Wednesday, June 5, 2013

What makes a good intern/summer student?

The beginning of June is a time when summer students begin entering academic labs and industrial internships. I have a little bit of advice for them, but not much really new (stay safe, wear your PPE, listen to your mentors, work hard, blah, blah).

[Incidentally, here's a list of things you should do if you want to irritate your summer mentor.]

Also, I believe the main thing to ask yourself is this: Look around at what the other people are actually doing while you're there. Look at what you're doing. Do you like running reactions and purifying products? Could you do it every day, now that you've done it for a couple of weeks or a month?

If you do like it, then you might consider laboratory research as a career. If you don't like it, then perhaps you should think about another field.

So I'll throw it out to the readers -- what advice would you give summer students? 


  1. Figure out who's got the most clout with the professor and get on their good side. A senior post-doc or lab manager will usually be delegated significant authority and the PI will listen to their opinion. Don't be a toady or a suckup, but make sure that they can see you're a hard worker.

    If you're stuck or don't know what to do, ask for help. Nobody expects an undergrad to know every lab procedure. Don't try to muddle through. Trust me on this one.

  2. The Aqueous LayerJune 5, 2013 at 1:10 PM

    Go to medical school.

  3. be considerate to colleagues in the lab, try find out what is the purpose of what you are doing but try no to be too annoying - basic human skills are , well, basic. Clean after yourself, and around the balances, wash the dirty glassware as soon as you generate it and then re-fill the acetone bottles. Learn how to run NMR and HPLC. Eat lunch with your colleagues.

  4. -Don't assume that any task is beneath you. Don't ask when you're going to get to do something "important."
    -Learn to follow directions.
    -Recognize that your mentor knows far more about the subject you're researching than you are likely to learn in a summer.
    -Print or write down procedures the first time you do them, even standard techniques like setting up a column or taking an NMR.
    -Ask lots of questions about your project and the lab's work in general.
    -Learn to minimize "dead time" in lab giving some thought to the day's tasks in advance. Set up the experiments that take longest/require the least attention first.

  5. Vent your sep funnel with the tip pointed AWAY from colleagues and coworkers.

  6. If you are still enthusiastic about science after your summer stay of doing tissue culture and multiple plasmid mini-preps, then maybe its something you can do for a living. At least for a little while.

    Other than that, develop another talent outside of science. Like welding.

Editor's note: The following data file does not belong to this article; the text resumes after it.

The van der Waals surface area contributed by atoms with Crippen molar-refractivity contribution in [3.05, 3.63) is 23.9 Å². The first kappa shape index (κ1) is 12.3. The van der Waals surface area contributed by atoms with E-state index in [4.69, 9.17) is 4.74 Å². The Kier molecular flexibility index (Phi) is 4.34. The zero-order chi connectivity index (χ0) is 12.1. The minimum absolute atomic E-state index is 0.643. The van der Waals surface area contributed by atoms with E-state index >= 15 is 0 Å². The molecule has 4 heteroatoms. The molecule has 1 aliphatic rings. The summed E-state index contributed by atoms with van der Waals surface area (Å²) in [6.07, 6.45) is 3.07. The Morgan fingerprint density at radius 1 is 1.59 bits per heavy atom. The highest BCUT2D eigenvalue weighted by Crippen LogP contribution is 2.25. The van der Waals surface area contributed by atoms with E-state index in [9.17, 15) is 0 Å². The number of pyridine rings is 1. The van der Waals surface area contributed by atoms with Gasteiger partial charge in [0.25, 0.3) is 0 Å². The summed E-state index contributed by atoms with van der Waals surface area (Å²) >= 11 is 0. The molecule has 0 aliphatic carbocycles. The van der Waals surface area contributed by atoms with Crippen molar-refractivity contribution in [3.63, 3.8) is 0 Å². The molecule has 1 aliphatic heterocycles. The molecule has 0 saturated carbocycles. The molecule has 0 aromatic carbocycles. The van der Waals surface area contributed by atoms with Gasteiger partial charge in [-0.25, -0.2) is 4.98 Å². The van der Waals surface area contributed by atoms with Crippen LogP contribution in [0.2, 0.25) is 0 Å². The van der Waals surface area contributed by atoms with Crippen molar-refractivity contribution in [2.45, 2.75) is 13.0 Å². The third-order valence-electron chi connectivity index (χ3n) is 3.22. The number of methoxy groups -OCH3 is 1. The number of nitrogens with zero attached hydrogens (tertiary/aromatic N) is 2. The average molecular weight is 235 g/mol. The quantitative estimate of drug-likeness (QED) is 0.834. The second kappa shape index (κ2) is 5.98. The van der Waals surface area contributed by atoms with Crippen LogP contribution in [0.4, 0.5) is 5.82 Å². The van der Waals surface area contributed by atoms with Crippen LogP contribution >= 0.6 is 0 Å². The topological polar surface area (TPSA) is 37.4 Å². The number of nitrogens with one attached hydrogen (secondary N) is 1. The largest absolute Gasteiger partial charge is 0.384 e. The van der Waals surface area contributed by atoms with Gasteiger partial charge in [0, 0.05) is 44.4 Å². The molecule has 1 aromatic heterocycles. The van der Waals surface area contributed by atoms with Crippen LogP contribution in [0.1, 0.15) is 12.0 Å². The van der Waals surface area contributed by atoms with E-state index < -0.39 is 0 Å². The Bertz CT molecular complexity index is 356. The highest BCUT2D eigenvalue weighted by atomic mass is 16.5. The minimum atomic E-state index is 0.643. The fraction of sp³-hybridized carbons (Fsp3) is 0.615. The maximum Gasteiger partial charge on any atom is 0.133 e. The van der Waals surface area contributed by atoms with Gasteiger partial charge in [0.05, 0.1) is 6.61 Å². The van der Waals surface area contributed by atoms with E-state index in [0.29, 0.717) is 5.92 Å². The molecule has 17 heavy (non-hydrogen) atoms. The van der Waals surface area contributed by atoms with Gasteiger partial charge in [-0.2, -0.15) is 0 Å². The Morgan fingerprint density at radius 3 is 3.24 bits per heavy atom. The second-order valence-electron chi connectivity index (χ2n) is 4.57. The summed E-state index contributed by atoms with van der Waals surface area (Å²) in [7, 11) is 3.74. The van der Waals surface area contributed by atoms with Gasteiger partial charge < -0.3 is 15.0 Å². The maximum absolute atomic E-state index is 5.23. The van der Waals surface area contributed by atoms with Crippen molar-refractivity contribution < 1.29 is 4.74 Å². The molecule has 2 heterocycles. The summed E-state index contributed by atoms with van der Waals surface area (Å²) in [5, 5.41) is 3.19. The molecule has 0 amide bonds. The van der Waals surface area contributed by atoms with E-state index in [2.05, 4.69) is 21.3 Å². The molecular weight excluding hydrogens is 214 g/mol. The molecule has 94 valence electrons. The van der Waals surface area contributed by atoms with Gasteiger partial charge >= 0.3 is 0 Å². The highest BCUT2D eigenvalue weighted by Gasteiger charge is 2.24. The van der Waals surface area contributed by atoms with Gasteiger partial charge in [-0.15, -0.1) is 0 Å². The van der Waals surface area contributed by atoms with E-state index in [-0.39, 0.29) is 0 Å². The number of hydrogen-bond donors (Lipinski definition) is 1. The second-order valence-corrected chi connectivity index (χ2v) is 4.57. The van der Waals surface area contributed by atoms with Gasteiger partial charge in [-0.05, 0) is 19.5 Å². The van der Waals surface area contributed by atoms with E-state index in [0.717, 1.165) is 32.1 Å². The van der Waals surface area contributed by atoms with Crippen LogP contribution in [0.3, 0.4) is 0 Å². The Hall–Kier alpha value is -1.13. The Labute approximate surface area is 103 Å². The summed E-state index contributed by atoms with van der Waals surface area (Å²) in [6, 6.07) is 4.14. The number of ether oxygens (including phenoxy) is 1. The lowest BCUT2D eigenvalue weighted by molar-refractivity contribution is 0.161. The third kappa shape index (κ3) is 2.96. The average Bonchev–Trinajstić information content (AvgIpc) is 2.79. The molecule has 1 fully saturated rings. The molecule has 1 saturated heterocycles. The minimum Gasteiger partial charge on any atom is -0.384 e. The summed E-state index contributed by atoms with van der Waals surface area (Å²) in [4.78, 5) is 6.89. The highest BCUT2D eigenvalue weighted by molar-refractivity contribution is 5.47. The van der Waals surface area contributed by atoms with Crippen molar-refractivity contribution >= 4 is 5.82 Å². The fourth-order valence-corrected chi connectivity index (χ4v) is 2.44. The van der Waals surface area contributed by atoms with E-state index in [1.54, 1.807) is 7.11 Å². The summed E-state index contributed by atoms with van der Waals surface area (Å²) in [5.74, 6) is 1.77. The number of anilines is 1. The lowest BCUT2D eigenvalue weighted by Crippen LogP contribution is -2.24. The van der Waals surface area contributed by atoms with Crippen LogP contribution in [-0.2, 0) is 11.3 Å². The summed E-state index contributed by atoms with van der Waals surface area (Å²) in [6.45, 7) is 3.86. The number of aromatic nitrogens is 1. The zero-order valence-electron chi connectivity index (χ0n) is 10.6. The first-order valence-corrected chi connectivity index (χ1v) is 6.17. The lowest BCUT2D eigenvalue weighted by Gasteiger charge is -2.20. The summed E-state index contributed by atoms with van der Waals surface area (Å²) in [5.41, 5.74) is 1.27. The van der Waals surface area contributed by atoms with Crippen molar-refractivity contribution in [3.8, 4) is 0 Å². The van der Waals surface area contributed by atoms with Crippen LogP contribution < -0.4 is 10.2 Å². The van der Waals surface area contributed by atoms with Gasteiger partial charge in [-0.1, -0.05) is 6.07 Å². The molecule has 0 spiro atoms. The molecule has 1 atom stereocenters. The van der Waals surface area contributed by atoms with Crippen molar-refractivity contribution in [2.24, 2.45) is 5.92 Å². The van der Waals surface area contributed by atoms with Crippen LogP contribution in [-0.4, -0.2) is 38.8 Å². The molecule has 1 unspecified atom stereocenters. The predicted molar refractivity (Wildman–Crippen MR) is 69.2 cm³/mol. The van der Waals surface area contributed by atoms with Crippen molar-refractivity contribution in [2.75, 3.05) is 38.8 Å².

7. Avoid conspicously wasting time. No facebook or the like. Your mentor may be busy and not be able to fill 100% of your day with items he or she feels you are capable of without help or instruction, which they may not have the time to provide that day. If you find yourself in thumb twiddling mode, do things like the following

    1: Find someone who is not your mentor, and ask if there is anything you can do to help them, however trivial
    2: Study chemistry (journal articles, texts, etc)
    3: Read industry trade magazines (online or in print....they are always lying around)
    4: Clean something. Anything. Every lab has its dust bunnies and dirty dishes.

  8. If you're doing a REU away from your home institution, get out and explore the area, try unfamiliar regional food items, etc. I was lucky to be with an especially sociable group of kids for my REU, and we did a lot of fun things and short trips on weekends. I regret that I didn't get out and explore my new surroundings more when I was in grad school, but I did make the most of my time outside the lab as a summer undergrad REU and I'm glad I did.

  9. Get a job somewhere OTHER than a university. Preferably doing a mixture of the science you love and a viable second (or third) field.

    Just when I thought I would get a chemistry job, I discovered that the job market was in bad shape (remember the early 70's?).

    Having worked in an Army lab for my summer job, I had an active clearance and a fair amount of computer programming and instrumentation development experience. Got a job at Naval Research Lab in military space. I've moved on into several other fields in the past 40 years, but it's all good... I've only had 2 weeks of unemployment since! It's important not to be a one-trick pony.

  10. Don't be afraid to ask questions! I've had my fair share of internships and now I have a gaggle of interns myself. I can promise you nobody actually expects an intern to already know how to do everything, and it is important to try and learn to do an experiment correctly the first time rather than guess blindly until it is apparent that you are failing. And while you are waiting for your experiment to run, use that time to talk to other employees and learn what they actually do.